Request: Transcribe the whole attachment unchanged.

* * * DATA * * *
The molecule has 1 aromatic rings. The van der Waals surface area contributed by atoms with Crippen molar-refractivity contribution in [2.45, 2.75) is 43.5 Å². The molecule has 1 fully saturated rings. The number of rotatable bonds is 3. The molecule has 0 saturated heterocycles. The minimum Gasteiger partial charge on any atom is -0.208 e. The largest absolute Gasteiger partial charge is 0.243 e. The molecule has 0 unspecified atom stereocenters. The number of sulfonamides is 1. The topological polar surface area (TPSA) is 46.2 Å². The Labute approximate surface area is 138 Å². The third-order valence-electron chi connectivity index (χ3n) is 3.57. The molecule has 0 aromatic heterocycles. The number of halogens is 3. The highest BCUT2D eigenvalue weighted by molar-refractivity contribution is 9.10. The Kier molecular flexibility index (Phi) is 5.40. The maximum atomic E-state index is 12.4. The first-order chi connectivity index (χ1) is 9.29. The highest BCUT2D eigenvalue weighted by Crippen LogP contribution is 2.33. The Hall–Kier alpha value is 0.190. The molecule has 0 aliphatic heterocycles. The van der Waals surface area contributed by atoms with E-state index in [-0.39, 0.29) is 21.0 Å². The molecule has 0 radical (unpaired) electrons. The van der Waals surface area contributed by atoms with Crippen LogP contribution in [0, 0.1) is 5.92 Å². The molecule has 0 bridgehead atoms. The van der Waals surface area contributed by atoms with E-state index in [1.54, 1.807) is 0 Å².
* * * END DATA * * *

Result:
The molecule has 1 aromatic rings. The van der Waals surface area contributed by atoms with Crippen molar-refractivity contribution in [2.45, 2.75) is 43.5 Å². The molecule has 1 fully saturated rings. The number of rotatable bonds is 3. The molecule has 0 saturated heterocycles. The minimum Gasteiger partial charge on any atom is -0.208 e. The largest absolute Gasteiger partial charge is 0.243 e. The molecule has 0 unspecified atom stereocenters. The number of sulfonamides is 1. The topological polar surface area (TPSA) is 46.2 Å². The Labute approximate surface area is 138 Å². The third-order valence-electron chi connectivity index (χ3n) is 3.57. The molecule has 0 aromatic heterocycles. The number of halogens is 3. The highest BCUT2D eigenvalue weighted by molar-refractivity contribution is 9.10. The Kier molecular flexibility index (Phi) is 5.40. The maximum atomic E-state index is 12.4. The first-order chi connectivity index (χ1) is 9.29. The highest BCUT2D eigenvalue weighted by Crippen LogP contribution is 2.33. The Hall–Kier alpha value is 0.190. The molecule has 0 aliphatic heterocycles. The van der Waals surface area contributed by atoms with E-state index in [-0.39, 0.29) is 21.0 Å². The molecule has 0 radical (unpaired) electrons. The van der Waals surface area contributed by atoms with Crippen LogP contribution in [0, 0.1) is 5.92 Å². The molecule has 0 bridgehead atoms. The van der Waals surface area contributed by atoms with E-state index in [1.54, 1.807) is 0 Å².